Dr. Alan Hawkins, from the School of Family Life, noted a 20-percent rise in the participation rate of a Utah-based healthy marriages initiative, especially among minorities. divorce-separation-marriage-breakup-split-39483-medium“Scholars and therapists know a lot about how to form and sustain healthy relationships,” he says, “but we need to get that knowledge out of academia’s ivory towers and clinician’s wood-paneled offices to the public, especially to less educated young people who are at much greater risk for churning, unhealthy romantic relationships.”

What is marriage education? Professor Hawkins’ description of it, from his book The Forever Initiative: A Feasible Public Policy Agenda to Help Couples Form and Sustain Healthy Marriages and Relationships, is the government …trying to build a better fence at the top of the cliff rather than funding more ambulances at the bottom of the cliff.” It is classes focused on helping couples learn to better communicate, solve problems, and have healthy relationships.

While there are various government-funded programs to help with unemployment, family planning, and the like, there is almost nothing related to marriage education. Only two states–Oklahoma and Utah–have government-funded, marriage education programs.  pexels-photo-70737-medium“Forever is still the dream of virtually all Americans regardless of their social and economic circumstances,” says Dr. Hawkins. “But getting and staying on the road to forever is probably more challenging than it has ever been.”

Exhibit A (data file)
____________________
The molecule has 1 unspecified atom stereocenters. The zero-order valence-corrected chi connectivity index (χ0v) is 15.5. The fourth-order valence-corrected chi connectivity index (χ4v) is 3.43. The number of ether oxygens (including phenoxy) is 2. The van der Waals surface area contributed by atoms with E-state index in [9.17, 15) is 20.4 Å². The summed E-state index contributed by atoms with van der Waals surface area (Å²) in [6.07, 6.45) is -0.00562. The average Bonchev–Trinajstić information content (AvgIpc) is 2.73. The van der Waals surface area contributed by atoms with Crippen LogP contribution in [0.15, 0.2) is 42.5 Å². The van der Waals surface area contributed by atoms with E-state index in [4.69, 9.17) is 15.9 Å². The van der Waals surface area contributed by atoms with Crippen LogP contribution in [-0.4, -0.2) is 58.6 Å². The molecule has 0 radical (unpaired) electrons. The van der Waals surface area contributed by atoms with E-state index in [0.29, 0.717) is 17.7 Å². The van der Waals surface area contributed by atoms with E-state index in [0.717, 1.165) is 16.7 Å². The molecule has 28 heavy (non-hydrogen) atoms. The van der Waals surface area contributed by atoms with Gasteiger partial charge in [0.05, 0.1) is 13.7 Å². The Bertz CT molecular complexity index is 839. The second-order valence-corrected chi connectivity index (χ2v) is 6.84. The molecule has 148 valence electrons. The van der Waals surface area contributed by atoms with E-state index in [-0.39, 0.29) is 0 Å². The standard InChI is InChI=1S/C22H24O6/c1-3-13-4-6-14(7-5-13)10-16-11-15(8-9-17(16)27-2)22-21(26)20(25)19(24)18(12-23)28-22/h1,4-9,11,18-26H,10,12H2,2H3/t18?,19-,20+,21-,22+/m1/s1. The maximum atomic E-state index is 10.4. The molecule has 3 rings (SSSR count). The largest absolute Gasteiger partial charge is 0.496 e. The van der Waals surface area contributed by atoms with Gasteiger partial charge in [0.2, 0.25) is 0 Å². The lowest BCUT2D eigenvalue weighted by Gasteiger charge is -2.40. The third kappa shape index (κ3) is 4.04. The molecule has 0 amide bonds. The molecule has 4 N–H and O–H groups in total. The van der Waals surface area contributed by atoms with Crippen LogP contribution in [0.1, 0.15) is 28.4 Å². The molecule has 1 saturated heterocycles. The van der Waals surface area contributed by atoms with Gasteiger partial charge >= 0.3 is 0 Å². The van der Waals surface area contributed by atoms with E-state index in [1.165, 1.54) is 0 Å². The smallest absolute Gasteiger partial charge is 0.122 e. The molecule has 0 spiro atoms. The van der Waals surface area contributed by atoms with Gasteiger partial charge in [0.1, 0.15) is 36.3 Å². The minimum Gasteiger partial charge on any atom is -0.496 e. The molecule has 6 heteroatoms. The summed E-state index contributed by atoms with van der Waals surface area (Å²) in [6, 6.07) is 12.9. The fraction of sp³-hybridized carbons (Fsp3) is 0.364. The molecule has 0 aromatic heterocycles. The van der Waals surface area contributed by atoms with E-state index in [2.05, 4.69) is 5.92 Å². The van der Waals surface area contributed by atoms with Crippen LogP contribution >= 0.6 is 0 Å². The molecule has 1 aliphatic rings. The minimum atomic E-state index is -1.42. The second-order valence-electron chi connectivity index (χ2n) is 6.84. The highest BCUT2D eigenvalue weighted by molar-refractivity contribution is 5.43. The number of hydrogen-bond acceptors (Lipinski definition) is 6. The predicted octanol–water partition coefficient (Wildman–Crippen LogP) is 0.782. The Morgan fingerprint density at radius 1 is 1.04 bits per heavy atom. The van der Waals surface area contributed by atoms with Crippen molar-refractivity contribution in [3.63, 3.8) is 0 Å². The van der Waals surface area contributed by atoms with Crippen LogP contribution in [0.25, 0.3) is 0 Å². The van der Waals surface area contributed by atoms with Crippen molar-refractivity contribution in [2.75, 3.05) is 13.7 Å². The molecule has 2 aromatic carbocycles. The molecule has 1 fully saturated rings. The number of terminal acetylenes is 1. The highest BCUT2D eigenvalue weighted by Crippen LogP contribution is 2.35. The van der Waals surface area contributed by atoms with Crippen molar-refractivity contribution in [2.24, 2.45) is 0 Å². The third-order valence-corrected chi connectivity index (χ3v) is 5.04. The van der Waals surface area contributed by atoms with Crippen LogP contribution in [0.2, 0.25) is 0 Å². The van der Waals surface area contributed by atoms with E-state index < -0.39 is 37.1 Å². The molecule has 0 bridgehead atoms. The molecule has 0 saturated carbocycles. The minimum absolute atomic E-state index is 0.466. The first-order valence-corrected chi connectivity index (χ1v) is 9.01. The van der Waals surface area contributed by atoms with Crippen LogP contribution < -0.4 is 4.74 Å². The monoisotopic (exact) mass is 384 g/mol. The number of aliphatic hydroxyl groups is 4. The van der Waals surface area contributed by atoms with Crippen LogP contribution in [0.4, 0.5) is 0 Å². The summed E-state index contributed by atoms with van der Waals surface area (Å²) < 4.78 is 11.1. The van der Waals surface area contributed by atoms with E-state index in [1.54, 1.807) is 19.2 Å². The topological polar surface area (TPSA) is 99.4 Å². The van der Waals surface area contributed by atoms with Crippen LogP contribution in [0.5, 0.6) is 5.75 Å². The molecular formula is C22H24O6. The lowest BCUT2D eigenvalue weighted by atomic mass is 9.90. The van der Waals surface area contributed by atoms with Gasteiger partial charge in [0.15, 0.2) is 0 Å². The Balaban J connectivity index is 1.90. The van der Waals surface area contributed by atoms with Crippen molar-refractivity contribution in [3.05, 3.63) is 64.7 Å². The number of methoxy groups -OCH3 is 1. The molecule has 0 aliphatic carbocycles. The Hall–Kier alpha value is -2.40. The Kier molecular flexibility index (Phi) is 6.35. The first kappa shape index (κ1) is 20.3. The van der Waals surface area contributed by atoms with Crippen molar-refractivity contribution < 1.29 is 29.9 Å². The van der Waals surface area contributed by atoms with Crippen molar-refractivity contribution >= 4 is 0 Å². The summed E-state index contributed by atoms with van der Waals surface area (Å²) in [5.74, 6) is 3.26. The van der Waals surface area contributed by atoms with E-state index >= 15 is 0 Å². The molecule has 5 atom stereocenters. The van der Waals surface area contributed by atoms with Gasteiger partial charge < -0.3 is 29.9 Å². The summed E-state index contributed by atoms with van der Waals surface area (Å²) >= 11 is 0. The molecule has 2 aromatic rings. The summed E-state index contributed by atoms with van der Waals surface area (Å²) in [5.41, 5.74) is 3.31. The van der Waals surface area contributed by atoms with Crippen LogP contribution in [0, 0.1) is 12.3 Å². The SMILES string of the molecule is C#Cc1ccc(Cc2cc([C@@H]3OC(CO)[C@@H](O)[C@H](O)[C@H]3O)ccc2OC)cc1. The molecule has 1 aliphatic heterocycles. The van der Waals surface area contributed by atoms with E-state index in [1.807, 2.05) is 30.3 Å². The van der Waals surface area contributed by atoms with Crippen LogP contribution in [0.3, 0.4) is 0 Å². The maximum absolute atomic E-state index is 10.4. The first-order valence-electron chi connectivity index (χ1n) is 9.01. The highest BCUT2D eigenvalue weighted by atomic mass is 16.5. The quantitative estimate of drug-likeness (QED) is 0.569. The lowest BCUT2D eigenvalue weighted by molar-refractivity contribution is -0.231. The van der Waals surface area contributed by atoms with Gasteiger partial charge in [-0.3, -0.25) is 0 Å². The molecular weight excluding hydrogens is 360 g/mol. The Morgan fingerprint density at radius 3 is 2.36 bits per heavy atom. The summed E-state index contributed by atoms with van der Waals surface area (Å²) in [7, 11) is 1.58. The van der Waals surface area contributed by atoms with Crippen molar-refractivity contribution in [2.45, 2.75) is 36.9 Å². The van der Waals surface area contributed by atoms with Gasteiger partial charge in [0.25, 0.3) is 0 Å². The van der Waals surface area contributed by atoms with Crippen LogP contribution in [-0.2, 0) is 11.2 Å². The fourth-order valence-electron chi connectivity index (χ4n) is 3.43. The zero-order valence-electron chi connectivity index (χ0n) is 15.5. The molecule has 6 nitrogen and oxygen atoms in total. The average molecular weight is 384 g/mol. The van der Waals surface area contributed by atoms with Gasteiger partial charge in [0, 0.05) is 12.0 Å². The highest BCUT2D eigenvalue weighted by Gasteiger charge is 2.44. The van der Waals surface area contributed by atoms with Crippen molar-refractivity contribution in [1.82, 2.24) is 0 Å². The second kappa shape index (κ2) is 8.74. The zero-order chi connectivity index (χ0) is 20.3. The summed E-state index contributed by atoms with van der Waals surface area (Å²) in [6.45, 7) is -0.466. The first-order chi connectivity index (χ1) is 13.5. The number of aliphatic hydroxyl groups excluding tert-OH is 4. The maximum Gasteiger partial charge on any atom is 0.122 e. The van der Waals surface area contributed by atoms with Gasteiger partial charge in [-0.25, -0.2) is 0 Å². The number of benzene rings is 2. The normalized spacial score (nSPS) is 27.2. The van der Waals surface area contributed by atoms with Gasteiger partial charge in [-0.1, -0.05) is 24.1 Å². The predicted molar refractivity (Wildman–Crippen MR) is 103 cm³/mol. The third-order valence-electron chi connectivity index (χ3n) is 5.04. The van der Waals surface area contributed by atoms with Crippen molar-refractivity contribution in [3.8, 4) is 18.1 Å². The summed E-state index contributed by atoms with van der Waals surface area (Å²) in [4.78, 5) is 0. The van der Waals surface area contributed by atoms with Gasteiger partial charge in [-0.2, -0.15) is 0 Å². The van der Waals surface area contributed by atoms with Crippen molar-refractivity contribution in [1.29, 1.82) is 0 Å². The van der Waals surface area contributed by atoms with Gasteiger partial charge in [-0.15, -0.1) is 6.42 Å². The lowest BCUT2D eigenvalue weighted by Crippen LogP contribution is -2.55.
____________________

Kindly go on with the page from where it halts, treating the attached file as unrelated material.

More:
That being said, Dr. Hawkins is optimistic about the future. Currently, the government of Utah is considering legislation that would aim to make it easier for couples to get relationship education. His book

  • outlines an integrated set of feasible and affordable educational initiatives across the early life course, beginning in youth, continuing in early adulthood, during cohabitation, engagement, and through the early years of marriage, as well as for couples at the crossroads of divorce.
  • reviews the early, encouraging evidence that these kinds of educational initiatives can help to strengthen relationships and increase family stability.
  • argues that this public policy agenda of educational initiatives can make more young people today better drivers of their romantic relationships, more competent at avoiding destructive detours, and more capable of achieving their marital aspirations and destinations.

He says that “successful navigation of that road provides tremendous personal benefits for children and adults and strengthens the communities they live in.”

For more information on relationship education classes, visit http://strongermarriage.org/  and http://yourdivorcequestions.org/ 

Do You Think Relationship Education is Important?